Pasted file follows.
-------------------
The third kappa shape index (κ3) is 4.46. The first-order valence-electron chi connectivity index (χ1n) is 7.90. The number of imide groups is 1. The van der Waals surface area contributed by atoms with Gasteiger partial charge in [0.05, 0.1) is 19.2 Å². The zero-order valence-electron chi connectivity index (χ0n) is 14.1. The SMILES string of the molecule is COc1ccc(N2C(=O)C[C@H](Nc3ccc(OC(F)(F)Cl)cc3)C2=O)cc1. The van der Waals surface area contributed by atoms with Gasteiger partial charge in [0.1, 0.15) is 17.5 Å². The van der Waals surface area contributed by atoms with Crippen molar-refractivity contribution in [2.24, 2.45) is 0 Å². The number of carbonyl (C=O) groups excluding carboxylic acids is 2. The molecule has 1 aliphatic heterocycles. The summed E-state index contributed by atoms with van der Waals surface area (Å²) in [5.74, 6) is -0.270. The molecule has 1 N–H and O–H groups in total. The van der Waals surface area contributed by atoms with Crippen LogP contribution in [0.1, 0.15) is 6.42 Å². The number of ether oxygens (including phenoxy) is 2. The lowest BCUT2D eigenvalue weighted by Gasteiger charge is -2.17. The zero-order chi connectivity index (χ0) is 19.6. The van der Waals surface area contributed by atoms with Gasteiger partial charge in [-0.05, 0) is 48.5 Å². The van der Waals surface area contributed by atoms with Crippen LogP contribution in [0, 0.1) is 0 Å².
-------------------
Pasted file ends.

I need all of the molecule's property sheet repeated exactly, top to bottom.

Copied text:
The third kappa shape index (κ3) is 4.46. The first-order valence-electron chi connectivity index (χ1n) is 7.90. The number of imide groups is 1. The van der Waals surface area contributed by atoms with Gasteiger partial charge in [0.05, 0.1) is 19.2 Å². The zero-order valence-electron chi connectivity index (χ0n) is 14.1. The SMILES string of the molecule is COc1ccc(N2C(=O)C[C@H](Nc3ccc(OC(F)(F)Cl)cc3)C2=O)cc1. The van der Waals surface area contributed by atoms with Gasteiger partial charge in [0.1, 0.15) is 17.5 Å². The van der Waals surface area contributed by atoms with Crippen molar-refractivity contribution in [2.24, 2.45) is 0 Å². The number of carbonyl (C=O) groups excluding carboxylic acids is 2. The molecule has 1 aliphatic heterocycles. The summed E-state index contributed by atoms with van der Waals surface area (Å²) in [5.74, 6) is -0.270. The molecule has 1 N–H and O–H groups in total. The van der Waals surface area contributed by atoms with Crippen LogP contribution in [0.1, 0.15) is 6.42 Å². The number of ether oxygens (including phenoxy) is 2. The lowest BCUT2D eigenvalue weighted by Gasteiger charge is -2.17. The zero-order chi connectivity index (χ0) is 19.6. The van der Waals surface area contributed by atoms with Gasteiger partial charge in [-0.05, 0) is 48.5 Å². The van der Waals surface area contributed by atoms with Crippen LogP contribution in [0, 0.1) is 0 Å².